A prick of instinct sparked in Sun’s chest, a sense of a threat hovering just out of sight. Moira Lee was a former Companion to Eirene and now governor and thus senior clan member of the powerful Lee House. So why was she here at a military post instead of back on Chaonia Prime overseeing the crucial ministerial operations for which Lee House was responsible?
Moira and two adjutants wearing Lee House’s emerald tree badge made their way around the emplacements. She stopped short when she saw Sun. “Princess Sun. I thought you were on the Boukephalas.”
“I was. Now I’m here.”
Moira Lee’s lips pinched together as she sorted it out. “I see. You must have come on the fast courier with the initial report. I hear congratulations are in order. You did well.”
Moira dipped her head in acknowledgment, and her tone changed to something smoother and icier. “And dear Percy? How is my nephew?”
“I haven’t seen him for two months since my Companions were not allowed to accompany me to Na Iri, but his messages are exactly what you would expect.”
A harsh smile brushed across Moira’s smugly perfect mouth. “Percy always entertains, does he not? Not a deep thinker, our Percy.”
“I cherish his good nature.”
“That’s one way of putting it. I’ll see you at the palace soon enough, I am sure.”
“Am I not to be given active duty?” Sun asked as a fresh and sharper thorn of disquiet stung in her heart.
“It wasn’t a topic Eirene and I discussed.” Moira turned to the pod’s threshold. Seeing the Gatoi, she took a step back with a fierce grimace of disgust. “How have these … creatures … been allowed this close to the command node?”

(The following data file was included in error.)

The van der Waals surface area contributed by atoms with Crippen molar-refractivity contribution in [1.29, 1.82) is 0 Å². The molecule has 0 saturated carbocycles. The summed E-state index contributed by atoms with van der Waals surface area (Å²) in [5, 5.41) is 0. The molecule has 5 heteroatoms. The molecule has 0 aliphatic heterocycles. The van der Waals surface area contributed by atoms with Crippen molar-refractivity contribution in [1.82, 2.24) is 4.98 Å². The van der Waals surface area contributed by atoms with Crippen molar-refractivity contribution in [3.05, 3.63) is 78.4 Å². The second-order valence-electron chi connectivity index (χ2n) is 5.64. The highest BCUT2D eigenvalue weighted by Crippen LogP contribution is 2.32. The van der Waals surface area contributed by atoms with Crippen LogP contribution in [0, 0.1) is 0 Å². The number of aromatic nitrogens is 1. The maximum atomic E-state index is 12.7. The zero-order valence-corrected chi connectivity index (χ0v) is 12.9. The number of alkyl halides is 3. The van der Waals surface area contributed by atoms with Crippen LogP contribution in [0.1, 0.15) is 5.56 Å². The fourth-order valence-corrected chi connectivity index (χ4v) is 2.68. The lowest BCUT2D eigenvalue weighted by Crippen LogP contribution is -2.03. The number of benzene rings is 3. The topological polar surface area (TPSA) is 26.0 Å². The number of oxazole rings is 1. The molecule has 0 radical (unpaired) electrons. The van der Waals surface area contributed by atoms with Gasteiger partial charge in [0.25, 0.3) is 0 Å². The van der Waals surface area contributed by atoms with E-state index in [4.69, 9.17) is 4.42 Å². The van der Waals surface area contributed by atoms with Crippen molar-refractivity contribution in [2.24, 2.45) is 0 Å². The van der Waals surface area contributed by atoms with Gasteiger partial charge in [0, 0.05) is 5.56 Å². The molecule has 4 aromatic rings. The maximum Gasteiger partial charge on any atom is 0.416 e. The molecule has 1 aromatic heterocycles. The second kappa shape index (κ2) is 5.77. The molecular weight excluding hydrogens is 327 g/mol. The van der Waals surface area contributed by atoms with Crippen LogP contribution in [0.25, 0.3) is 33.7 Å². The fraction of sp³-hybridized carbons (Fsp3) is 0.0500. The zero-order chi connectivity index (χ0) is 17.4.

Marduk gestured toward Prince João.
Moira wrinkled up her nose as at a bad smell. “I should have known. Is this exaggerated display of subservience really necessary, Your Highness?”
The prince had remained seated all this time, an arm draped casually along the back of the bench. “We were told to place all weapons on the floor. Each and every banner soldier is a weapon beyond compare, deadlier than any inorganic stock. But of course with Marduk’s go-ahead I will give my people permission to stand.”
“No need,” said Moira before Marduk could answer. “Gatoi should never have clearance to enter the command node. Return to the concourse at once.”
João uncrossed his legs and braced both boots on the ground. “Have you forgotten I am father of Eirene’s only viable heir?”
“Since you never let anyone forget it, how could we?” said Moira Lee with a cold smile. “Marduk, I need a clean, sanitized pod right away.”